This was supposed to be a season of rebuilding and discovery, right? If in fact it was, Rudy Gobert's role and playing time was, in a word, curious.
The 21-year-old rookie from France, who stands 7'2" and boasts the league's longest wingspan at 7'9", averaged just 9.6 minutes in 46 appearances this season.
Sure, his offense is more raw than a Monday night on the USA Network, but having him on the floor would've done more good than harm—in both the short and long term.
Minutes against NBA competition and among teammates with whom he may spend the next several years could've expedited Gobert's development. After all, experience is the best teacher.
And for instant benefits, look no further than this eight-minute highlight reel of the big man dunking, blocking and rebounding his way into the hearts of Jazz fans from France to the Salt Lake Valley.
Whenever he'd check into a game, those fans would perk up, anticipating his first swat or dunk. Gobert typically delivered in short order. On the season, he averaged 3.4 blocks per 36 minutes. And among players with at least 100 minutes, Gobert's block percentage of 7.4 was second only to Cole Aldrich.
He's already a good rebounder too. In that same group (players who logged at least 100 minutes this season), Gobert was seventh in total rebounding percentage at 20.6.
A lot of that production is a natural result of his insane size, but that's not the only reason. The guy played with more consistent passion and energy than a lot of the rotation players. Click on the highlight reel up there if you don't believe me.
Sure seems like someone with that size and attitude could've helped the very worst defensive team in the NBA. Certainly, a few more minutes of Gobert could've helped the Jazz post a better defensive rating than the putrid 109.1 points per 100 possessions they allowed this season.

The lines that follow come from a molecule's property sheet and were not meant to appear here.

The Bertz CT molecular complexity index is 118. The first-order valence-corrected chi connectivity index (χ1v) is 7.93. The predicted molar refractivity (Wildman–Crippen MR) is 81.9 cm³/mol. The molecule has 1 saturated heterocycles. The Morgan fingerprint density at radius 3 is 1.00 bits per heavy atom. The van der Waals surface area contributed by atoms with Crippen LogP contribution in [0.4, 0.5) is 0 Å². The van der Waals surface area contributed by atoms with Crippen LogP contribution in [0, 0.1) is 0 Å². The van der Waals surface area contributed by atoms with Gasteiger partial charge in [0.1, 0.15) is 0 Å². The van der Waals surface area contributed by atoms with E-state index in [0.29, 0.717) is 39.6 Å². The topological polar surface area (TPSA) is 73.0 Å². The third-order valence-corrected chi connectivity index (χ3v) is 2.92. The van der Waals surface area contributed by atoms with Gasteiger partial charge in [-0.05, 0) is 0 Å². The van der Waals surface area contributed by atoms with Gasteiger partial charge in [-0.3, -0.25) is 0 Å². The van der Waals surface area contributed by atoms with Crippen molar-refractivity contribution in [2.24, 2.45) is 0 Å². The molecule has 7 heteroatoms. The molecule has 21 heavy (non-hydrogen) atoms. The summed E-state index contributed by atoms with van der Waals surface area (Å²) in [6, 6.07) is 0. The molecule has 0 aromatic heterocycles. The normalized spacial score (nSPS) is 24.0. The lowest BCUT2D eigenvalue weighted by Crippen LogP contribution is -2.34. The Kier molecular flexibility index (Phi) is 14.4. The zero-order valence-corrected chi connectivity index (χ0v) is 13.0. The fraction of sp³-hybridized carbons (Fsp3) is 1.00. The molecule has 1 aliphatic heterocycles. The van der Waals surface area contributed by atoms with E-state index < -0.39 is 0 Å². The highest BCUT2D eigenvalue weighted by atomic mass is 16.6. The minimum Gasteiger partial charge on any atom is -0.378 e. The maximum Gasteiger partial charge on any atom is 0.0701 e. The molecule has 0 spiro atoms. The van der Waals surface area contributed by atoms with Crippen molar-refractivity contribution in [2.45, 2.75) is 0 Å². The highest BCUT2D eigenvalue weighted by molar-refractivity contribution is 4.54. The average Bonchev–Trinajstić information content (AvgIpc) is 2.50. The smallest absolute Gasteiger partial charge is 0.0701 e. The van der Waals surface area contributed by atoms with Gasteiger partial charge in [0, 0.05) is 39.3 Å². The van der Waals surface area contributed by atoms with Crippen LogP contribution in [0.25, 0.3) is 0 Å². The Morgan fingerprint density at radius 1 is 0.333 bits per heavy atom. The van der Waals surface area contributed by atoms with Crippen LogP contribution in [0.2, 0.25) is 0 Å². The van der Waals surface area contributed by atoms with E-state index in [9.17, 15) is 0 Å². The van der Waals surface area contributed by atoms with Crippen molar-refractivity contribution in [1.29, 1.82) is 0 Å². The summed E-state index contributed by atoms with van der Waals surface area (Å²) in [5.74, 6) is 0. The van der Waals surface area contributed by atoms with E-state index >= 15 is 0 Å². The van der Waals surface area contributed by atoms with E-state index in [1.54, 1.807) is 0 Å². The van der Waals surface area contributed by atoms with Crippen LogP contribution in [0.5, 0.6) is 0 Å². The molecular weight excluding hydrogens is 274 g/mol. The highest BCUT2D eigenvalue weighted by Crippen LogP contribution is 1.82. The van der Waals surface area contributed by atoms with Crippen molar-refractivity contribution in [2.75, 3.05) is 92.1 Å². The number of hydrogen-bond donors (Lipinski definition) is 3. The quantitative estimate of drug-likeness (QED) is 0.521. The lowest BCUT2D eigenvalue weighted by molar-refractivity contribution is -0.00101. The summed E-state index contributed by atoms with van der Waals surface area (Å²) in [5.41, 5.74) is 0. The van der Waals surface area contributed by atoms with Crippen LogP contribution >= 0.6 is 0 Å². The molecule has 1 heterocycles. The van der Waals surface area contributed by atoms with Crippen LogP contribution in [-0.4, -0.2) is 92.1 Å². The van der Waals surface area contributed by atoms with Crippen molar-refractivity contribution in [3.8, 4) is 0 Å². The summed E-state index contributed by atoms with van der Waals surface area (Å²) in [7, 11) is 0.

But we are left to wonder yet again.
Hopefully, Gobert made strides in practice and will continue to improve over the summer. According to Aaron Falk of The Salt Lake Tribune, Gobert said his focus in the offseason would be, "Getting stronger, my legs and all my body. Getting stronger, quicker. … You got to be tough, especially me. I’m a center."
If he can do that, and Utah hires a coach who can work Gobert into the rotation, we could be seeing a lot more highlight blocks and dunks from the big Frenchman in 2014-15.
Key Stats: 3.5 points, 1.7 assists and 37.5 percent from three-point range
After being called up from the NBA D-League, Garrett quickly became Burke's primary backup, appearing in 71 games and averaging 14.8 minutes.
During his time on the floor, efficiency wasn't exactly Garrett's forte. As previously noted, he put up a paltry PER of 7.1, something that had a lot to do with his penchant for turning the ball over.
Among players who qualified for Basketball-Reference's minutes per game leaderboard, Garrett had the fourth-highest turnover percentage. He gave away 21.7 out of every 100 possessions.
And the three guys with a higher turnover percentage were doing a much better job of distributing to teammates or stealing from the opposition to offset the turnovers:
It wasn't all bad for Garrett, though. He did manage to put up a solid three-point percentage of 37.5, good for second on a team that desperately needed more shooting.
With that ability and his size (he's 6'4"), he could be a matchup problem from time to time if he could figure out his glaring weaknesses.
He'd obviously need a lot of work to become better at facilitating and taking care of the ball, but Garrett may be worth another look as a third or fourth point guard next season.
Key Stats: 6.1 points, 4.7 rebounds and 52.7 percent from the field